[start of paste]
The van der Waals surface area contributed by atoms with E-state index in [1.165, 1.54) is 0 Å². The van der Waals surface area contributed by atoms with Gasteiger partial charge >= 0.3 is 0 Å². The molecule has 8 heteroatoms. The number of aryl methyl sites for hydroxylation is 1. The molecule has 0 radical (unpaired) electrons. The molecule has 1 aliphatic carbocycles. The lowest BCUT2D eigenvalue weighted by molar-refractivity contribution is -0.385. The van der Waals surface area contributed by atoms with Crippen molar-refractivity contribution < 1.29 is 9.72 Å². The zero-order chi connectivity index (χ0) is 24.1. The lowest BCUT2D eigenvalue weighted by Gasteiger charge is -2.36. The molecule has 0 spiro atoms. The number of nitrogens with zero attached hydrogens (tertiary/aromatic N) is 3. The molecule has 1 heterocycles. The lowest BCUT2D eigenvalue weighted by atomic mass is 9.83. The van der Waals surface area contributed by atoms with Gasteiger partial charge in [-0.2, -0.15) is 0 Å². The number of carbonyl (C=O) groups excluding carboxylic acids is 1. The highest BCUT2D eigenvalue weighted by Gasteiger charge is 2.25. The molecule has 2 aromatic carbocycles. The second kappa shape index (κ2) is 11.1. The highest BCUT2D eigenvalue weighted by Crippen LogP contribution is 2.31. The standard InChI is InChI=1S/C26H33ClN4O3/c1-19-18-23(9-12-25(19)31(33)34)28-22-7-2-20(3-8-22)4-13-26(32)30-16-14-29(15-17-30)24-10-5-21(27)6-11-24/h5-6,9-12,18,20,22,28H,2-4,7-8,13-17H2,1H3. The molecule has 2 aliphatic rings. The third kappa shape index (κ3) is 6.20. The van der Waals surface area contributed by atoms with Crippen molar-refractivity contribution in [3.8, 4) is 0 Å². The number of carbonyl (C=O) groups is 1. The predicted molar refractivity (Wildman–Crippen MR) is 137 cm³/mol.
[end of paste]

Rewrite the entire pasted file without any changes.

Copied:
The van der Waals surface area contributed by atoms with E-state index in [1.165, 1.54) is 0 Å². The van der Waals surface area contributed by atoms with Gasteiger partial charge >= 0.3 is 0 Å². The molecule has 8 heteroatoms. The number of aryl methyl sites for hydroxylation is 1. The molecule has 0 radical (unpaired) electrons. The molecule has 1 aliphatic carbocycles. The lowest BCUT2D eigenvalue weighted by molar-refractivity contribution is -0.385. The van der Waals surface area contributed by atoms with Crippen molar-refractivity contribution < 1.29 is 9.72 Å². The zero-order chi connectivity index (χ0) is 24.1. The lowest BCUT2D eigenvalue weighted by Gasteiger charge is -2.36. The molecule has 0 spiro atoms. The number of nitrogens with zero attached hydrogens (tertiary/aromatic N) is 3. The molecule has 1 heterocycles. The lowest BCUT2D eigenvalue weighted by atomic mass is 9.83. The van der Waals surface area contributed by atoms with Gasteiger partial charge in [-0.2, -0.15) is 0 Å². The number of carbonyl (C=O) groups excluding carboxylic acids is 1. The highest BCUT2D eigenvalue weighted by Gasteiger charge is 2.25. The molecule has 2 aromatic carbocycles. The second kappa shape index (κ2) is 11.1. The highest BCUT2D eigenvalue weighted by Crippen LogP contribution is 2.31. The standard InChI is InChI=1S/C26H33ClN4O3/c1-19-18-23(9-12-25(19)31(33)34)28-22-7-2-20(3-8-22)4-13-26(32)30-16-14-29(15-17-30)24-10-5-21(27)6-11-24/h5-6,9-12,18,20,22,28H,2-4,7-8,13-17H2,1H3. The molecule has 2 aliphatic rings. The third kappa shape index (κ3) is 6.20. The van der Waals surface area contributed by atoms with Crippen molar-refractivity contribution in [3.8, 4) is 0 Å². The number of carbonyl (C=O) groups is 1. The predicted molar refractivity (Wildman–Crippen MR) is 137 cm³/mol.